Scott Boras, His Missing Wallet With $2,300 Inside and a Poor Surf City Man Who Found It
Veteran Long Beach Press-Telegram sports columnist Doug Krikorian banged out an interesting piece about Scott Boras, the Huntington Beach apartment manager who found the Newport Beach super-sports agent's wallet with $2,300 inside and the reward that was offered--or lack thereof.
The column leaves you wishing Chad Cronkite had a hard-ass, fulla himself, uncompromising agent representing himself against the agent some credit with ruining Major League Baseball.
Scott Boras shines his balls.
Photo by Jennie Warren/OC Weekly
Multimillionaire Boras was on the way to ball games at Blair Field in Long Beach recently when he stopped for lunch at the Beach Club Sports Bar & Grill.
The sports agent absent-mindedly left his wallet and Blackberry atop his car as he exited the restaurant parking lot onto PCH.
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Cronkite, who manages apartments owned by his mother, was driving north on PCH before it bisects Bellflower Boulevard where he noticed an oversized wallet in the right lane.
"Cars were driving over it," he tells the columnist. "I immediately made a U-turn, and went back and picked it up."
All sorts of credit cards, a driver's license, a passport and $2,300 were still inside. So was a name Cronkite recognized. After all, Boras is famous/infamous for repping Alex Rodriguez, Mark Teixeira, Barry Zito, Manny Ramirez and many more top major leaguers, after all.
- The Boras Factor: Some fans and team officials think he's the devil. His player clients think he's an angel. Everyone agrees that super agent Scott Boras has changed baseball--but for better or worse? And what does he want now?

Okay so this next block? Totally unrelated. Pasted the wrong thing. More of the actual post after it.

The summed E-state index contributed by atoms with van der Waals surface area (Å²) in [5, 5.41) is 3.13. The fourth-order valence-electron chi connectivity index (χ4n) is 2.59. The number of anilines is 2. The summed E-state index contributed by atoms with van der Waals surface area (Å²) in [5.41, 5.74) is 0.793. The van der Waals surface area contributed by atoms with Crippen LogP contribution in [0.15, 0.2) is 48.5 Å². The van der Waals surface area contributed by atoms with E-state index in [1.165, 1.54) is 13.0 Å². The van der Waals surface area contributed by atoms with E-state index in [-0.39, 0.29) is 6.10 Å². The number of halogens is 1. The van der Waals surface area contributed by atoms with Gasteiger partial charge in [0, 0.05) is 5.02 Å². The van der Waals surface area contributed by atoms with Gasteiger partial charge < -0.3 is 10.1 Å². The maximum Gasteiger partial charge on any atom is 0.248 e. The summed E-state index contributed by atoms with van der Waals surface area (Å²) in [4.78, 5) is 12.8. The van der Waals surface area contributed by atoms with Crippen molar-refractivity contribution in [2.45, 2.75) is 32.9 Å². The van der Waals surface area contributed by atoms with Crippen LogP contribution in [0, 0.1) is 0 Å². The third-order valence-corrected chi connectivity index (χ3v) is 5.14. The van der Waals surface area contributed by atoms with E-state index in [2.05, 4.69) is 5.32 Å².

The apartment manager got on the Internet, looked up the phone number of Boras' Newport Beach offices and amazingly got through to someone. A couple hours later, Jeanette Boras, Scott's wife, came over to the Long Beach home of one of Cronkite's friends to pick up the wallet. Fully intact.
She offered nothing more than a thank you, and Cronkite did not expect any more than that.
Not that he couldn't use some dough. As Krikorian writes, Cronkite was a general building contractor disabled by severe arthritis. He and his wife were recently forced to sell the Long Beach home where they had resided for 30 years and relocate to the Huntington Beach apartment building he now manages.
Boras' personal assistant, Rachel Viglietta, tells Krikorian Cronkite was offered four Angel tickets and Diamond Club passes--including dinner--to a game of his choice, but she never heard back from him.
That's because, to Cronkite, four Angel tickets mean as much as a stupid Grammy. He's not a baseball fan. "Now if they had offered me USC football tickets," he tells Krikorian, "I'd have scooped them up."
Of course, a professional sports agent having unlimited access to USC football tickets would make the sanctions imposed on the Trojans in wake of the Reggie Bush scandal seem like an offside penalty in comparison.
Boras tells the sports columnist that Cronkite was offered a choice of the Halos passes or a financial reward. Cronkite insists no financial reward was offered to him. Krikorian ends by noting the found wallet made Boras richer and Cronkite no more so.
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